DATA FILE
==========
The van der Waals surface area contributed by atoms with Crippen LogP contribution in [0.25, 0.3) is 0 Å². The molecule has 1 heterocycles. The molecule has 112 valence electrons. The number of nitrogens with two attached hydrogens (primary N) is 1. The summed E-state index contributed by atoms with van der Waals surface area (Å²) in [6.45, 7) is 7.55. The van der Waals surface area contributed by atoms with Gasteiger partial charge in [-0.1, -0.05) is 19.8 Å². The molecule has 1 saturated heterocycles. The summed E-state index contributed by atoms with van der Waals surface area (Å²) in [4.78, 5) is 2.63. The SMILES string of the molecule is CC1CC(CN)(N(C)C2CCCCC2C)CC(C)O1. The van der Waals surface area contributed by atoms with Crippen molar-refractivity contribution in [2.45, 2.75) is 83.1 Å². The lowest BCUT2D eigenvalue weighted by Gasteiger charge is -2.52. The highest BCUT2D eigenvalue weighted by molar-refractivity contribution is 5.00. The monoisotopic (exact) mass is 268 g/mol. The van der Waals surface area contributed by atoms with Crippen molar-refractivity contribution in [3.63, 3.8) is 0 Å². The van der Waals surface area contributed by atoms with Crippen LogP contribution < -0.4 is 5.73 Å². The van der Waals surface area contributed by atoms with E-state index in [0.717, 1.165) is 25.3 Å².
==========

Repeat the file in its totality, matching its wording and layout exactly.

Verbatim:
The van der Waals surface area contributed by atoms with Crippen LogP contribution in [0.25, 0.3) is 0 Å². The molecule has 1 heterocycles. The molecule has 112 valence electrons. The number of nitrogens with two attached hydrogens (primary N) is 1. The summed E-state index contributed by atoms with van der Waals surface area (Å²) in [6.45, 7) is 7.55. The van der Waals surface area contributed by atoms with Gasteiger partial charge in [-0.1, -0.05) is 19.8 Å². The molecule has 1 saturated heterocycles. The summed E-state index contributed by atoms with van der Waals surface area (Å²) in [4.78, 5) is 2.63. The SMILES string of the molecule is CC1CC(CN)(N(C)C2CCCCC2C)CC(C)O1. The van der Waals surface area contributed by atoms with Crippen molar-refractivity contribution in [2.45, 2.75) is 83.1 Å². The lowest BCUT2D eigenvalue weighted by Gasteiger charge is -2.52. The highest BCUT2D eigenvalue weighted by molar-refractivity contribution is 5.00. The monoisotopic (exact) mass is 268 g/mol. The van der Waals surface area contributed by atoms with Crippen molar-refractivity contribution in [3.63, 3.8) is 0 Å². The van der Waals surface area contributed by atoms with Crippen LogP contribution < -0.4 is 5.73 Å². The van der Waals surface area contributed by atoms with E-state index in [0.717, 1.165) is 25.3 Å².